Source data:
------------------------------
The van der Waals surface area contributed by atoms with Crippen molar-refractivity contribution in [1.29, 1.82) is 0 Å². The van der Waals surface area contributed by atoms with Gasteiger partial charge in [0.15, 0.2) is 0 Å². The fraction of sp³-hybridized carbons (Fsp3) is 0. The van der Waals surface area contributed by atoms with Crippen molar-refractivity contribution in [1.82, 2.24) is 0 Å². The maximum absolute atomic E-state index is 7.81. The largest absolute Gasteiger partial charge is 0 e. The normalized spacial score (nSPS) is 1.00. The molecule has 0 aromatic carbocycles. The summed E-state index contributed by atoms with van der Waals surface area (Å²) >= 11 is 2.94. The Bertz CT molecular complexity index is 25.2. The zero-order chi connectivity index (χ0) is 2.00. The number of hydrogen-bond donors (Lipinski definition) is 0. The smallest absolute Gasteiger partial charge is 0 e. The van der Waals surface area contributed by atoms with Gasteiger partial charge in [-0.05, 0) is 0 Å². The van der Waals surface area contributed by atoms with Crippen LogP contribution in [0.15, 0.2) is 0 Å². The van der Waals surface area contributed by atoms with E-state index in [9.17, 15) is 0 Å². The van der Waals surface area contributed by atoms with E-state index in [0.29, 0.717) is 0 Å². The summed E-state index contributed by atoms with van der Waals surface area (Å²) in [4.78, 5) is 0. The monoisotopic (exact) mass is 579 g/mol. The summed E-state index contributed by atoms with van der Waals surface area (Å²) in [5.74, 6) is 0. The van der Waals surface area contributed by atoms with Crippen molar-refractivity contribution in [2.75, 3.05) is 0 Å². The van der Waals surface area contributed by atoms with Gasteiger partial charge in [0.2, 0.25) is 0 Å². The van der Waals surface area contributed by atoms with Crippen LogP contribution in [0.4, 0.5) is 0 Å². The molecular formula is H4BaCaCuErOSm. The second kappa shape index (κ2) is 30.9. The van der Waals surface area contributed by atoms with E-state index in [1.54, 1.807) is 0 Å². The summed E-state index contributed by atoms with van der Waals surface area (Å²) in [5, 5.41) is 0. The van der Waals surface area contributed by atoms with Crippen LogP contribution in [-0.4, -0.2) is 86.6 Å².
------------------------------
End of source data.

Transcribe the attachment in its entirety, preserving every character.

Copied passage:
The van der Waals surface area contributed by atoms with Crippen molar-refractivity contribution in [1.29, 1.82) is 0 Å². The van der Waals surface area contributed by atoms with Gasteiger partial charge in [0.15, 0.2) is 0 Å². The fraction of sp³-hybridized carbons (Fsp3) is 0. The van der Waals surface area contributed by atoms with Crippen molar-refractivity contribution in [1.82, 2.24) is 0 Å². The maximum absolute atomic E-state index is 7.81. The largest absolute Gasteiger partial charge is 0 e. The normalized spacial score (nSPS) is 1.00. The molecule has 0 aromatic carbocycles. The summed E-state index contributed by atoms with van der Waals surface area (Å²) >= 11 is 2.94. The Bertz CT molecular complexity index is 25.2. The zero-order chi connectivity index (χ0) is 2.00. The number of hydrogen-bond donors (Lipinski definition) is 0. The smallest absolute Gasteiger partial charge is 0 e. The van der Waals surface area contributed by atoms with Gasteiger partial charge in [-0.05, 0) is 0 Å². The van der Waals surface area contributed by atoms with Crippen LogP contribution in [0.15, 0.2) is 0 Å². The van der Waals surface area contributed by atoms with E-state index in [9.17, 15) is 0 Å². The van der Waals surface area contributed by atoms with E-state index in [0.29, 0.717) is 0 Å². The summed E-state index contributed by atoms with van der Waals surface area (Å²) in [4.78, 5) is 0. The monoisotopic (exact) mass is 579 g/mol. The summed E-state index contributed by atoms with van der Waals surface area (Å²) in [5.74, 6) is 0. The van der Waals surface area contributed by atoms with Crippen molar-refractivity contribution in [2.75, 3.05) is 0 Å². The van der Waals surface area contributed by atoms with Gasteiger partial charge in [0.2, 0.25) is 0 Å². The van der Waals surface area contributed by atoms with Crippen LogP contribution in [0.4, 0.5) is 0 Å². The molecular formula is H4BaCaCuErOSm. The second kappa shape index (κ2) is 30.9. The van der Waals surface area contributed by atoms with E-state index in [1.54, 1.807) is 0 Å². The summed E-state index contributed by atoms with van der Waals surface area (Å²) in [5, 5.41) is 0. The van der Waals surface area contributed by atoms with Crippen LogP contribution in [-0.4, -0.2) is 86.6 Å².